At certain points in writing, I'd call up one of my writer friends and say "I have a sinking suspicion that X and Y might die at the end of this book. Would that be bad?" And she would be all "Jen! You're writing romance! You can't kill your couple!" To which I would reply, "Well, it's not like I'm SURE they're going to die. It's just kind of seeming like at least one of them might. Guess we'll just have to wait and see." At which point, I'm probably lucky that my oh-so-wise consult didn't just hang up the phone on me.

For me, writing this way is just more fun. I like the tension of not knowing exactly what's going to happen. I like knowing that anything is possible. I like watching it unfold. But as previously mentioned, I also like operating under the delusion that my structure is in place and the plotting is relatively even, so I've developed a method that allows me this beautiful illusion. I don't plan out what's going to happen in the book, but the moment I "discover" something that's going to happen, I jot it down at the end of the document. In the beginning, this might just mean that when I end one chapter, I know how I want to start the next one, and I'll write down a couple of trigger notes to push me in the right direction the next time I write. As the book progresses, though, the list of things I've discovered grows substantially, and I start organizing it in pleasing ways. By the time I hit the last quarter or so of a book, I've discovered almost everything (except, perhaps, who lives and who dies), and lo and behold, my "notes" have turned into an outline.

There was a part of me that found this idea aversive the first time it happened, because I so strongly identified myself as someone who didn't outline- but then I realized that I'd been tracking these "what happens next" ideas all along and jotting them down had the added benefit of NOT having to write the last 15,000 words in one go.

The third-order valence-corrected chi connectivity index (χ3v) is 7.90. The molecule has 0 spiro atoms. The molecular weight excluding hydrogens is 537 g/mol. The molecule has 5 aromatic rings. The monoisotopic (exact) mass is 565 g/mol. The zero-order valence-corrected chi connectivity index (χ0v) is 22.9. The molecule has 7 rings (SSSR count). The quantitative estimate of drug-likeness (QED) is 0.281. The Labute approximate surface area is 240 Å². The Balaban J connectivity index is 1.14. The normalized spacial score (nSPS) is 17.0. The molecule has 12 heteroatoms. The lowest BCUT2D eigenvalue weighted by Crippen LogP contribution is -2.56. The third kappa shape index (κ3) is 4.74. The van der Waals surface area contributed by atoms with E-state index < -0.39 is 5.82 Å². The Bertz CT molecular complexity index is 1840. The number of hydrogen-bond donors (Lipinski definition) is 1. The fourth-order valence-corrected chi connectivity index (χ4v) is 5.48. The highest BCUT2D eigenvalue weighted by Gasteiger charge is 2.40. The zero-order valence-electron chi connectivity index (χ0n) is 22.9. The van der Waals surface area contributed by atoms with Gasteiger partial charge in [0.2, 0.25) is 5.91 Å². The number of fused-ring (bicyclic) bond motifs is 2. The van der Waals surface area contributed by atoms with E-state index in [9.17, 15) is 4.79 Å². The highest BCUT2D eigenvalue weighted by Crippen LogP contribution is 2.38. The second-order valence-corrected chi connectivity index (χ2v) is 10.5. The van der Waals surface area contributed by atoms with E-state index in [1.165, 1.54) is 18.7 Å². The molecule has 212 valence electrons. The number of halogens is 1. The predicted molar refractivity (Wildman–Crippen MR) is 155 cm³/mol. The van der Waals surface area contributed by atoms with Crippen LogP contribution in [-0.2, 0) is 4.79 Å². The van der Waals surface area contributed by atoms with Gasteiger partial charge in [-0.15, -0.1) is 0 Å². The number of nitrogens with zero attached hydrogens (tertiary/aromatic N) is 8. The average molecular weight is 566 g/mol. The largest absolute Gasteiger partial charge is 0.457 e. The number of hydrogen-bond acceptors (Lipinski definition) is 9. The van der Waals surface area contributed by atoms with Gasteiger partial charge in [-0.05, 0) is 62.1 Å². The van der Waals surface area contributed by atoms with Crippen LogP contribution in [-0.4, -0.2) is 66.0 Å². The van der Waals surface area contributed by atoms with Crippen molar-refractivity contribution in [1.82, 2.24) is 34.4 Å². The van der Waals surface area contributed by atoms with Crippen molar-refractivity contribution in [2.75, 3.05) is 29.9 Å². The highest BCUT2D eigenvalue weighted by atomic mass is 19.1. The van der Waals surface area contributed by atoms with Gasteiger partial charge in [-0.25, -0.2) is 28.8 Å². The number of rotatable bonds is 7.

For me, writing is always an evolving process, and the revisions and changes I make to one book almost always affect the way I sit down to write the first draft of the next. For me, the trick is balancing the kind of forward momentum I need to finish a first draft (the part of me that doesn't want to plan) with the impulse to make sure I'm doing thing like "plot" and "character" at least semi-right (which sometimes requires more planning).


-Jennifer Lynn Barnes

Comments

( 2 comments — Leave a comment )
blackholly
Apr. 9th, 2009 04:31 pm (UTC)
I really, really like the idea of "what happens next" notes. That seems really helpful and not at all constricting.
johnlevitt
Apr. 9th, 2009 11:31 pm (UTC)
I would love to be able to plot more thoroughly. But my problem is this: no matter how much I think about a book, I seldom come up with any plot ideas. At all.

Scenes, yes. Characters, yes. Plot -- not so much.

The way I get ideas for the plot is during the process of writing. It seems to be the only thing that works for me. And seeing as I have written five novels and am working on a sixth and nothing has changed, it's something that I've just had to accept.
( 2 comments — Leave a comment )